Appearance

The Green Anole is one of the few lizards that has no morphs or color variations. This means that all Green Anoles look the same. They are smaller lizards, with males only reaching 8 inches in length and females topping out at 6 inches.

Males have a reddish-pink dewlap under their chin, and they all have a bright green appearance when relaxed. When they are stressed, they will turn brown. Typically, once you remove the stressor, the Green Anole will regain their bright green appearance.

Green Anole
Image Credit: Brett_Hondow, Pixabay

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How to Take Care of Green Anole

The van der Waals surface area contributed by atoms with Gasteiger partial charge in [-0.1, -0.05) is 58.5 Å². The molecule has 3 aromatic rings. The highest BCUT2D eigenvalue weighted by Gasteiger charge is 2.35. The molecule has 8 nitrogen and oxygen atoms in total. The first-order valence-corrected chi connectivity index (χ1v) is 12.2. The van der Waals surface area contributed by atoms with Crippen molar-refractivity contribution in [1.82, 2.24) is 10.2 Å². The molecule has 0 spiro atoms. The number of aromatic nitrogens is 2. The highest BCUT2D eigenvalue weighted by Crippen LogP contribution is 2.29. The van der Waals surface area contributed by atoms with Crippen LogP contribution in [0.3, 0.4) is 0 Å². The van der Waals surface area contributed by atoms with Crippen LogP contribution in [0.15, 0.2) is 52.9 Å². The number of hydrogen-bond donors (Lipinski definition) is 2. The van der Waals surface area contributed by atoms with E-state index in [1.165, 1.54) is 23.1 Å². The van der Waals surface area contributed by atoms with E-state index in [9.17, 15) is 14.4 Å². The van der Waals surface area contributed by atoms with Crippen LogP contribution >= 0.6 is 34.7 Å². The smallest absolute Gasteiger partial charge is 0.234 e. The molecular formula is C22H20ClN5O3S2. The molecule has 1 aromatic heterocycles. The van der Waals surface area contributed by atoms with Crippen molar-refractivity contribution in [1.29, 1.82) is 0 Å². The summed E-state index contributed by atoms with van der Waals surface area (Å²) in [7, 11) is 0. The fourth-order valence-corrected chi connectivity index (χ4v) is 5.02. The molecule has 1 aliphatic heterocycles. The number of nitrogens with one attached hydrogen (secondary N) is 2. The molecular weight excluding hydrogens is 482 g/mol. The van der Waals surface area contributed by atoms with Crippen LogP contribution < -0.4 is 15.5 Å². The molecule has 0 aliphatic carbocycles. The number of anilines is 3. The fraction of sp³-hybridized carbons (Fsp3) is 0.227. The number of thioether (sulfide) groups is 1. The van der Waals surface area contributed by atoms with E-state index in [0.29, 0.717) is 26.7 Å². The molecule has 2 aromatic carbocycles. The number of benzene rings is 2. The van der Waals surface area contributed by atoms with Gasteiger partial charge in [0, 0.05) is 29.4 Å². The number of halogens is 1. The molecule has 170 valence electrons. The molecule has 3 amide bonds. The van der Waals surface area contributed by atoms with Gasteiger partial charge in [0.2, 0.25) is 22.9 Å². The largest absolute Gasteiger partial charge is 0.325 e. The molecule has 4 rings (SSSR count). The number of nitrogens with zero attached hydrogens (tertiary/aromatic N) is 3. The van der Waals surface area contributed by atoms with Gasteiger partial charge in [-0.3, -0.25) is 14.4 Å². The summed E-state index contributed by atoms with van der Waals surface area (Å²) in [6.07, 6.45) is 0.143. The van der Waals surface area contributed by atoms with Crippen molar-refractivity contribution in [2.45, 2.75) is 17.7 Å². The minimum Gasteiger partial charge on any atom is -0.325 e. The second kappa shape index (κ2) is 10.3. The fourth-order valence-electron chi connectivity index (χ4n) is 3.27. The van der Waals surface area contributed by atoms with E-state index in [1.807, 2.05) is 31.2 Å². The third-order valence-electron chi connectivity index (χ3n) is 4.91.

Caring for the Green Anole is relatively easy, but that doesn’t mean you can’t find yourself making rookie mistakes if you don’t know what you’re doing. Here, we highlighted the basic care requirements for the Green Anole.

Habitat, Tank Conditions & Setup

Tank

If you’re housing a single Green Anole, a 10-gallon aquarium should be large enough. The aquarium needs to be at least 18 inches high and have a screened lid; otherwise, the Green Anole will escape from the top of the tank.

You need to elevate the tank off the ground, at least 5 feet up in the air. If the tank is too low, your Green Anole will feel threatened by movement outside the enclosure.

Ensure that there is plenty of space for your Green Anole to climb and enough space for a basking area near the top of the tank.

Lighting

One of the most specific requirements for caring for a Green Anole is their lighting. They need to bask for 12 to 14 hours each day under a UVA and UVB bulb; otherwise, they won’t get the energy that they need to live.

Heating (Temperature & Humidity)